Is Our Kids Learning?

Another day, another confusing magazine article about American education. This one is by Amanda Ripley in the Atlantic, and it focuses solely on how our top performing students do compared with those in other countries. In particular, how do our top students do in math?

We’ve known for some time how this story ends nationwide: only 6 percent of U.S. students perform at the advanced-proficiency level in math, a share that lags behind kids in some 30 other countries, from the United Kingdom to Taiwan. But what happens when we break down the results? Do any individual U.S. states wind up near the top?

Incredibly, no. Even if we treat each state as its own country, not a single one makes it into the top dozen contenders on the list. The best performer is Massachusetts, ringing in at No. 17….“If all American fourth- and eighth-grade kids did as well in math and science as they do in Massachusetts,” writes the veteran education author Karin Chenoweth in her 2009 book, How It’s Being Done, “we still wouldn’t be in Singapore’s league but we’d be giving Japan and Chinese Taipei a run for their money.”

Aha! Massachusetts may not be up there with Taiwan or Japan, but they’re better than any other state in America. So what’s their secret?

Is it because Massachusetts is so white? Or so immigrant-free? Or so rich? Not quite. Massachusetts is indeed slightly whiter and slightly better-off than the U.S. average. But in the late 1990s, it nonetheless lagged behind similar states — such as Connecticut and Maine — in nationwide tests of fourth- and eighth-graders. It was only after a decade of educational reforms that Massachusetts began to rank first in the nation.

What did Massachusetts do? Well, nothing that many countries (and industries) didn’t do a long time ago. For example, Massachusetts made it harder to become a teacher, requiring newcomers to pass a basic literacy test before entering the classroom. (In the first year, more than a third of the new teachers failed the test.) The state also required students to pass a test before graduating from high school — a notion so heretical that it led to protests in which students burned state superintendent David Driscoll in effigy. To help tutor the kids who failed, the state moved money around to the places where it was needed most. “We had a system of standards and held people to it — adults and students,” Driscoll says.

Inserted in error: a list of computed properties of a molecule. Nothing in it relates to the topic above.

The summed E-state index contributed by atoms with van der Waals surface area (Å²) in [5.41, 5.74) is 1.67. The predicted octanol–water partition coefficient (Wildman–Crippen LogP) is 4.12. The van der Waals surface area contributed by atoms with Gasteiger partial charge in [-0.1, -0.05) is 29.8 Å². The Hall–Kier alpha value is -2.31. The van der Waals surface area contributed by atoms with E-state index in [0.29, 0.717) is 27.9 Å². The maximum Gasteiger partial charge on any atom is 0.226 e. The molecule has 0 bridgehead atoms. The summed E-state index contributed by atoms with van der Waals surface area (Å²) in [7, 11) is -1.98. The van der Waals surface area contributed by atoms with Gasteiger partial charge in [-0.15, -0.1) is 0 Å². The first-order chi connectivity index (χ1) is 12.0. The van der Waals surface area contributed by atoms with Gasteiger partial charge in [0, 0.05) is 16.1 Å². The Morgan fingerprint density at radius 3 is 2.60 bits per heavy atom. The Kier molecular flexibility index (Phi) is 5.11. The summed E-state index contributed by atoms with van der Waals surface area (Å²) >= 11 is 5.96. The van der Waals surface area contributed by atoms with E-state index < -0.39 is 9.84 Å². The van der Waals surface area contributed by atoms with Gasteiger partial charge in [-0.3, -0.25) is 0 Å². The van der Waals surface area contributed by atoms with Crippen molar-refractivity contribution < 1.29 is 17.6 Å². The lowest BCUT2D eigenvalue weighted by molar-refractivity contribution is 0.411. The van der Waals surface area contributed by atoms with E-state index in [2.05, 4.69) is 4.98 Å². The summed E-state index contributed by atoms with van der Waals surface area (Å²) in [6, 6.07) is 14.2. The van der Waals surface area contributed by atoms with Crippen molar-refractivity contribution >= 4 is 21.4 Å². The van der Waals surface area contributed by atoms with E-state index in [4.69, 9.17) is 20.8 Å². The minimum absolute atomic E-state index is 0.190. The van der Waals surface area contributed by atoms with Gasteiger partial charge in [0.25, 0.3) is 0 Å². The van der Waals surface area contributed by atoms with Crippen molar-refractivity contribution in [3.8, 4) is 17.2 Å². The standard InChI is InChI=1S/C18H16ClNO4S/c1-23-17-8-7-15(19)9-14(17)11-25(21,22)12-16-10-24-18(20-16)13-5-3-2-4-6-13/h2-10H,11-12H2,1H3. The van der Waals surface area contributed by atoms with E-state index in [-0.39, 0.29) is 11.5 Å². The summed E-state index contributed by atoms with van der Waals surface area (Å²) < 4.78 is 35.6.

Wait a second. The literacy test sounds like a good idea, but it seems fairly disconnected from the performance of our top math students. California has required new teachers to pass both a literacy and math test for nearly 20 years and we rank barely above Turkey in advanced math proficiency. Ditto for a high-school graduation exam, which plainly doesn’t have any impact on top-tier students who have been performing above the basic graduation level all along.

And that’s it. Maybe Massachusetts did some other stuff, but I assume Ripley chose to highlight their most important reforms, not the trivia. And their most important reforms seem pretty unlikely to have affected the math scores of our crème de la crème. So what’s the deal? Once again, after reading a popular account of education reform, I’m more confused than I was when I started.


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